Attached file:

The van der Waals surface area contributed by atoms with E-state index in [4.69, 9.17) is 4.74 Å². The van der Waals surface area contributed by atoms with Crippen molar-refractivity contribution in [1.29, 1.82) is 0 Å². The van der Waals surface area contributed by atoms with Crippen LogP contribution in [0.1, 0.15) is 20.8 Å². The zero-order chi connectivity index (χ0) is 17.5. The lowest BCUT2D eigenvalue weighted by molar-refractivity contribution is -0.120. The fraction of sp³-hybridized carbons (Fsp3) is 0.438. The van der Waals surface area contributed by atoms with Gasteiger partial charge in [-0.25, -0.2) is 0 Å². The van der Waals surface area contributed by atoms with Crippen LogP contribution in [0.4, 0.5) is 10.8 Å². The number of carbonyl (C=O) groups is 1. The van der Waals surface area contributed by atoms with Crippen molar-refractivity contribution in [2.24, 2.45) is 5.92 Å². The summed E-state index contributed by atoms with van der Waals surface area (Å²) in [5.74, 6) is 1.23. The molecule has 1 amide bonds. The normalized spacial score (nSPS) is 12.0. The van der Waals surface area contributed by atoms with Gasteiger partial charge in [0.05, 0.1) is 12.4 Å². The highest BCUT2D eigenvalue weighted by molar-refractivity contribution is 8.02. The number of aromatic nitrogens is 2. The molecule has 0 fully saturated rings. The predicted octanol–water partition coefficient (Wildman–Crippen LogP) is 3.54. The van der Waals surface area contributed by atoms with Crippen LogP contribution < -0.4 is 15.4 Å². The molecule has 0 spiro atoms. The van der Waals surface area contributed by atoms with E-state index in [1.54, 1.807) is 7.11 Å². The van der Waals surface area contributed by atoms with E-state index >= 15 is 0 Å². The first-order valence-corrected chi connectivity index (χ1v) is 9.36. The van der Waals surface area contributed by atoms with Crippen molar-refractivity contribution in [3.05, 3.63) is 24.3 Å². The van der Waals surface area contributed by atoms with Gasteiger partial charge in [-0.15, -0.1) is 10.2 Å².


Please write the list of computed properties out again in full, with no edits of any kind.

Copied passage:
The van der Waals surface area contributed by atoms with E-state index in [4.69, 9.17) is 4.74 Å². The van der Waals surface area contributed by atoms with Crippen molar-refractivity contribution in [1.29, 1.82) is 0 Å². The van der Waals surface area contributed by atoms with Crippen LogP contribution in [0.1, 0.15) is 20.8 Å². The zero-order chi connectivity index (χ0) is 17.5. The lowest BCUT2D eigenvalue weighted by molar-refractivity contribution is -0.120. The fraction of sp³-hybridized carbons (Fsp3) is 0.438. The van der Waals surface area contributed by atoms with Gasteiger partial charge in [-0.25, -0.2) is 0 Å². The van der Waals surface area contributed by atoms with Crippen LogP contribution in [0.4, 0.5) is 10.8 Å². The number of carbonyl (C=O) groups is 1. The van der Waals surface area contributed by atoms with Crippen molar-refractivity contribution in [2.24, 2.45) is 5.92 Å². The summed E-state index contributed by atoms with van der Waals surface area (Å²) in [5.74, 6) is 1.23. The molecule has 1 amide bonds. The normalized spacial score (nSPS) is 12.0. The van der Waals surface area contributed by atoms with Gasteiger partial charge in [0.05, 0.1) is 12.4 Å². The highest BCUT2D eigenvalue weighted by molar-refractivity contribution is 8.02. The number of aromatic nitrogens is 2. The molecule has 0 fully saturated rings. The predicted octanol–water partition coefficient (Wildman–Crippen LogP) is 3.54. The van der Waals surface area contributed by atoms with Crippen LogP contribution < -0.4 is 15.4 Å². The molecule has 0 spiro atoms. The van der Waals surface area contributed by atoms with E-state index in [1.54, 1.807) is 7.11 Å². The van der Waals surface area contributed by atoms with E-state index >= 15 is 0 Å². The first-order valence-corrected chi connectivity index (χ1v) is 9.36. The van der Waals surface area contributed by atoms with Crippen molar-refractivity contribution in [3.05, 3.63) is 24.3 Å². The van der Waals surface area contributed by atoms with Gasteiger partial charge in [-0.15, -0.1) is 10.2 Å².